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I'm working on a daemon that communicates with several processes. The daemon can't monitor the processes all the time, but it must be able to properly identify if a process dies to release scare resources it holds for it.

The processes can communicate with the daemon, giving it some information at the start, but not vice versa. So the daemon can't just ask a process its identity.

The simplest form would be to use just their PID. But eventually another process could be assigned the same PID without my tool noticing.

A better approach would be to use PID plus the time the process started. A new process with the same PID would have a distinct start time. But I couldn't find a way how to get the process start time in a POSIX way. Using ps or looking at /proc/<pid>/stat seems not portable enough.

A more complicated idea that seems POSIX-compliant would be:

  • Each process creates a temporary file.
  • Locks it using flock
  • Tells my daemon "my identity is connected with this file".
  • Any time the daemon can check the temporary file. If it's locked, the process is alive. If it's not, the process is dead.

But this seems unnecessarily complicated.

Is there a better, or standard way?

Edit: The daemon must be able to resume after a restart, so it's not possible to keep a persistent connection for each process.

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3 Answers 3

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But I couldn't find a way how to get the process start time in a POSIX way.

Try the standard "etime" format specifier: LC_ALL=C ps -eo etime= $PIDS

In fairness, I would probably construct my own table of live processes rather that relying on the process table and elapsed time. That's fundamentally your file-locking approach, though I'd probably aggregate all the lockfiles together in a known place and name them by PID, e.g., /var/run/my-app/8819.lock. Indeed, this might even be retrofitted on to the long-running processes, since file locks on file descriptors can be inherited across exec().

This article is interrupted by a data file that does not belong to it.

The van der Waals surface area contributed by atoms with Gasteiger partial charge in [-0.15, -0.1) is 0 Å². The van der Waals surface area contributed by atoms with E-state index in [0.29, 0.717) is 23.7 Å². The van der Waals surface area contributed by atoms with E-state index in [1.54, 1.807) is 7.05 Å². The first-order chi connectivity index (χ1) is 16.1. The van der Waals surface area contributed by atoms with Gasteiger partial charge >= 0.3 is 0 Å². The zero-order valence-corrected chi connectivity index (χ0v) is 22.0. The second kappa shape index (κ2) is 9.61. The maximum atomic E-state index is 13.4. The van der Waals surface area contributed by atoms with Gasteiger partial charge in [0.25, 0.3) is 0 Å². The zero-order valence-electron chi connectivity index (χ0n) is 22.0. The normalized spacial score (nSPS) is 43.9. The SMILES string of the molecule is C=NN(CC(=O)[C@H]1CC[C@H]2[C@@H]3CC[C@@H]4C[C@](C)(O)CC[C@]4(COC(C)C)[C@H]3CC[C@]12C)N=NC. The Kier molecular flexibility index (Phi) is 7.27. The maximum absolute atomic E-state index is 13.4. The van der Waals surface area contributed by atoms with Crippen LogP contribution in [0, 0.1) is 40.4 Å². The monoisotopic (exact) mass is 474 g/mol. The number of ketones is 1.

(Of course, if the long-running processes I cared about had a common parent, then I'd rather query the common parent, who can be a reliable authority on which processes are running and which are not.)

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The standard way is the unnecessarily complicated one. That' life in a POSIX-compliant environment...

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Other methods than the file exist and have various benefits/tradeoffs - most of the "standard" IPC mechanisms would work for this as well - a socket, pipe, message queue, shared memory... Basically pick one mechanism that allows your application to announce to the daemon that it has started (and maybe that it's exiting, for an orderly shutdown). In between, it could send periodic "I'm still here" messages and the daemon could notice when it doesn't get one, or the daemon could poll periodically or something... There's quite a few ways to accomplish what you want, but without knowing more about the exact architecture you're trying to achieve, it's difficult to point at the "one best way"...

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The problem is that the daemon must be able to resume after a restart. This means that it can't just detect a process death by losing a socket connection or something like that. Requiring the processes to periodically renew their connection to the daemon could work, although it would make the processes more complicated. What I'm looking for something that kernel manages for me, and the daemon just checking this (like the process start time). –  Petr Pudlák Nov 25 '13 at 15:26
    
@PetrPudlák Yes, well, every additional requirement is quite likely to make the solution a little more complex... That's a pretty normal thing. –  twalberg Nov 25 '13 at 15:30

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